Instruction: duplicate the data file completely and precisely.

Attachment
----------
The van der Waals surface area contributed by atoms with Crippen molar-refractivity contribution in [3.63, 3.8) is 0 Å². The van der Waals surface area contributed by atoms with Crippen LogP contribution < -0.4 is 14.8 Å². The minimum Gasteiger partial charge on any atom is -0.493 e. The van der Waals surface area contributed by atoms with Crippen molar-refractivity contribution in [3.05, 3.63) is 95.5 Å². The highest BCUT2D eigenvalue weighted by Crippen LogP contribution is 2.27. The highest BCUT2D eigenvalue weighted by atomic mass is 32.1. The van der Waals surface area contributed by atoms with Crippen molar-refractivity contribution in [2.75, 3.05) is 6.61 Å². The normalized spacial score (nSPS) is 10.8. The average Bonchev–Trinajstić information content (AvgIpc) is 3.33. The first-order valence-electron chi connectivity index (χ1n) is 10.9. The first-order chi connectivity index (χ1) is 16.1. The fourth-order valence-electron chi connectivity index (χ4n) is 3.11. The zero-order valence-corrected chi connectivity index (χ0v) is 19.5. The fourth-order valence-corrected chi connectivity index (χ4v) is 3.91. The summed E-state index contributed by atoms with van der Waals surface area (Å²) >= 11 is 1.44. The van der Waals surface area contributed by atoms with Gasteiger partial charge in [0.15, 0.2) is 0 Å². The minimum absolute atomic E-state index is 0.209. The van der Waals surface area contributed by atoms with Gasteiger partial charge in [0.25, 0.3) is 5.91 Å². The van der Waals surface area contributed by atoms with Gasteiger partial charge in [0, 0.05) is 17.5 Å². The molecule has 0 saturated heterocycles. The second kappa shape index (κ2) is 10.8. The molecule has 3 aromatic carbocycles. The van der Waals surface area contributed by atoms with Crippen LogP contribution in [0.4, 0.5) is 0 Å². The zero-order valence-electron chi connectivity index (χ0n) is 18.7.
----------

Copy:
The van der Waals surface area contributed by atoms with Crippen molar-refractivity contribution in [3.63, 3.8) is 0 Å². The van der Waals surface area contributed by atoms with Crippen LogP contribution < -0.4 is 14.8 Å². The minimum Gasteiger partial charge on any atom is -0.493 e. The van der Waals surface area contributed by atoms with Crippen molar-refractivity contribution in [3.05, 3.63) is 95.5 Å². The highest BCUT2D eigenvalue weighted by Crippen LogP contribution is 2.27. The highest BCUT2D eigenvalue weighted by atomic mass is 32.1. The van der Waals surface area contributed by atoms with Crippen molar-refractivity contribution in [2.75, 3.05) is 6.61 Å². The normalized spacial score (nSPS) is 10.8. The average Bonchev–Trinajstić information content (AvgIpc) is 3.33. The first-order valence-electron chi connectivity index (χ1n) is 10.9. The first-order chi connectivity index (χ1) is 16.1. The fourth-order valence-electron chi connectivity index (χ4n) is 3.11. The zero-order valence-corrected chi connectivity index (χ0v) is 19.5. The fourth-order valence-corrected chi connectivity index (χ4v) is 3.91. The summed E-state index contributed by atoms with van der Waals surface area (Å²) >= 11 is 1.44. The van der Waals surface area contributed by atoms with Gasteiger partial charge in [0.15, 0.2) is 0 Å². The minimum absolute atomic E-state index is 0.209. The van der Waals surface area contributed by atoms with Gasteiger partial charge in [0.25, 0.3) is 5.91 Å². The van der Waals surface area contributed by atoms with Gasteiger partial charge in [0, 0.05) is 17.5 Å². The molecule has 0 saturated heterocycles. The second kappa shape index (κ2) is 10.8. The molecule has 3 aromatic carbocycles. The van der Waals surface area contributed by atoms with Crippen LogP contribution in [0.4, 0.5) is 0 Å². The zero-order valence-electron chi connectivity index (χ0n) is 18.7.